A0 from 0 to 5,000 UNLDots
A1 from 5,001 to 15,000 UNLDots
A2 from 15,001 to 30,000 UNLDots
B1 from 30,001 to 50,000 UNLDots
B2 from 50,001 to 75,000 UNLDots
C1 from 75,001 to 100,000 UNLDots
C2 above 100,001 UNLDots


The UNLarium comprises seven different categories of permission, which are assigned by the UNDL Foundation according to several characteristics, including level, certification, performance, expertise, institutional status and academic records:

  • Observers: are allowed only to view data;
  • Trainees: are allowed to add and edit their own data;
  • Authors: (A1 required) are allowed to add and edit their own data;
  • Editors (B1 required): are allowed to add data and edit authors' data;
  • Revisers (C1 required): are allowed to add data and edit authors’ and editors’ data;
  • Managers: are allowed to add and edit any data, including projects;
  • Supermanagers: are allowed to edit the source code of the system.

The initial (default) permission level is Observer. In order to become Author, users must be certified by VALERIE, the Virtual Learning Environment for UNL. They should also be approved in the trainee program. In order to avoid problems, every data is double-checked inside the UNLarium: first by the editor, and then by the reviser. Permissions may be altered depending on users’ track history. Users may be demoted if their evaluated entries achieve 20% or above of errors in the period of one month.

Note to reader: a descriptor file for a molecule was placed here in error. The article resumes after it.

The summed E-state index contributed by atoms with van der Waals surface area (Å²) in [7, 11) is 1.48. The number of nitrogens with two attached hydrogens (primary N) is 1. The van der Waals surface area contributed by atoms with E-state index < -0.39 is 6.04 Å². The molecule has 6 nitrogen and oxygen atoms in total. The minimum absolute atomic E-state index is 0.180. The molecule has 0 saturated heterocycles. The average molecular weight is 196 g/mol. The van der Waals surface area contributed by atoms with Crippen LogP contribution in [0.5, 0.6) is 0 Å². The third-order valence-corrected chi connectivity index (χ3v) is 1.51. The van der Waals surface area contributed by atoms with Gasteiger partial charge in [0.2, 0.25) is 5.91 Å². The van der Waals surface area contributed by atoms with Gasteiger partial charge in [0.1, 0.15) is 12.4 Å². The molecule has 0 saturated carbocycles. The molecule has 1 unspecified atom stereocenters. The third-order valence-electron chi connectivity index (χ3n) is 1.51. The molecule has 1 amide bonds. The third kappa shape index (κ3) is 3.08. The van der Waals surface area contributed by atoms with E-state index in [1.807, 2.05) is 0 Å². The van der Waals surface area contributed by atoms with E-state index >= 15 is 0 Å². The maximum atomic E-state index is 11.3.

The UNLarium comprises four different types of users:

  • Volunteers, i.e., those who participate in the project voluntarily;
  • Freelancers, i.e., accredited professionals who are paid for their work;
  • Partners, i.e., members of affiliate institutions; and
  • Employees of the UNDL Foundation.

Volunteers and freelancers participate in the UNLarium as fully-independent and self-determining contributors and are not committed to any goal, timetable, schedule, deadline or obligation other than complying with the system specifications. They must reserve and block a number of entries (from 50 to 250) that they intend to address in the period of one calendar month, after which the untreated entries will be automatically returned to the general database and may be reserved and blocked by other contributors. Volunteers and freelancers will not be able to make new reservations prior to the accomplishment of the on-going assignment, and will not experience any penalty for not completing the task in the accepted time.

Freelancers are remunerated according to their level and to the amount of UNLdots accumulated in the period of one month, but freelancer work is restricted to the languages and to the projects explicitly indicated by the UNDL Foundation. Any contribution to any language or to any project not explicitly funded by the UNDL Foundation is considered voluntary and will not be remunerated.


As a result of a collaborative project, the data stored in the UNLarium is available under an Attribution Share Alike (CC-BY-SA) Creative Commons license, which means that any one may use the resources, provided that authors are cited and that the derivative work is released under the same or a similar license.